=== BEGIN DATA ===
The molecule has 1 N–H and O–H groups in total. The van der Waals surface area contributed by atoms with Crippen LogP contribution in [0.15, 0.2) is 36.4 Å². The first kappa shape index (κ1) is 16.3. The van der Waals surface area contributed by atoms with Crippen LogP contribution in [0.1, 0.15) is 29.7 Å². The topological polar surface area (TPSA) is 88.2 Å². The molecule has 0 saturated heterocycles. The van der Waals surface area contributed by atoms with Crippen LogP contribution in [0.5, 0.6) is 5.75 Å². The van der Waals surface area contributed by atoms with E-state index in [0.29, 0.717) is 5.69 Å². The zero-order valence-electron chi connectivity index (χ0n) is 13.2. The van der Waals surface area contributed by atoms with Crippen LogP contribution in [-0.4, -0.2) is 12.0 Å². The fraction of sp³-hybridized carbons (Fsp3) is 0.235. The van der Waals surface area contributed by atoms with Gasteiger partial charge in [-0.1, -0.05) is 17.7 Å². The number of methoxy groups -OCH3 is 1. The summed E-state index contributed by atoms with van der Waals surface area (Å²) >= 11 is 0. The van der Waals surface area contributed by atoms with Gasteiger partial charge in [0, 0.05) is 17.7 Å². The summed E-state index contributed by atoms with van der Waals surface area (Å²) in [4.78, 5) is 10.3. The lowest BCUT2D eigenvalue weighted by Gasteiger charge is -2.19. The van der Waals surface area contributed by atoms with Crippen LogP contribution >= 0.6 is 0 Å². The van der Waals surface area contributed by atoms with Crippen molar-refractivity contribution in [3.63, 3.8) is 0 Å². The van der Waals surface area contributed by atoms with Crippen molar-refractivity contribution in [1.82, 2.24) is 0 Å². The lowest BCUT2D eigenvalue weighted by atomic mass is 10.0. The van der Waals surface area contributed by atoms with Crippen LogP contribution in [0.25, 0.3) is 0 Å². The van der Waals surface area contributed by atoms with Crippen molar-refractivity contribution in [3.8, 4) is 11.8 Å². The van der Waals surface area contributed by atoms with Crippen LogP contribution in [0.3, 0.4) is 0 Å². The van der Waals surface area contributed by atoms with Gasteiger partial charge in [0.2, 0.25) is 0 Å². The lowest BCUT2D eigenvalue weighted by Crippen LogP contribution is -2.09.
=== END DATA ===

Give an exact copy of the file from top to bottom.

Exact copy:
The molecule has 1 N–H and O–H groups in total. The van der Waals surface area contributed by atoms with Crippen LogP contribution in [0.15, 0.2) is 36.4 Å². The first kappa shape index (κ1) is 16.3. The van der Waals surface area contributed by atoms with Crippen LogP contribution in [0.1, 0.15) is 29.7 Å². The topological polar surface area (TPSA) is 88.2 Å². The molecule has 0 saturated heterocycles. The van der Waals surface area contributed by atoms with Crippen LogP contribution in [0.5, 0.6) is 5.75 Å². The van der Waals surface area contributed by atoms with E-state index in [0.29, 0.717) is 5.69 Å². The zero-order valence-electron chi connectivity index (χ0n) is 13.2. The van der Waals surface area contributed by atoms with Crippen LogP contribution in [-0.4, -0.2) is 12.0 Å². The fraction of sp³-hybridized carbons (Fsp3) is 0.235. The van der Waals surface area contributed by atoms with Gasteiger partial charge in [-0.1, -0.05) is 17.7 Å². The number of methoxy groups -OCH3 is 1. The summed E-state index contributed by atoms with van der Waals surface area (Å²) >= 11 is 0. The van der Waals surface area contributed by atoms with Gasteiger partial charge in [0, 0.05) is 17.7 Å². The summed E-state index contributed by atoms with van der Waals surface area (Å²) in [4.78, 5) is 10.3. The lowest BCUT2D eigenvalue weighted by Gasteiger charge is -2.19. The van der Waals surface area contributed by atoms with Crippen LogP contribution >= 0.6 is 0 Å². The van der Waals surface area contributed by atoms with Crippen molar-refractivity contribution in [3.63, 3.8) is 0 Å². The van der Waals surface area contributed by atoms with Crippen molar-refractivity contribution in [1.82, 2.24) is 0 Å². The lowest BCUT2D eigenvalue weighted by atomic mass is 10.0. The van der Waals surface area contributed by atoms with Crippen LogP contribution in [0.25, 0.3) is 0 Å². The van der Waals surface area contributed by atoms with Crippen molar-refractivity contribution in [3.8, 4) is 11.8 Å². The van der Waals surface area contributed by atoms with Crippen LogP contribution in [0.3, 0.4) is 0 Å². The van der Waals surface area contributed by atoms with Gasteiger partial charge in [0.2, 0.25) is 0 Å². The lowest BCUT2D eigenvalue weighted by Crippen LogP contribution is -2.09.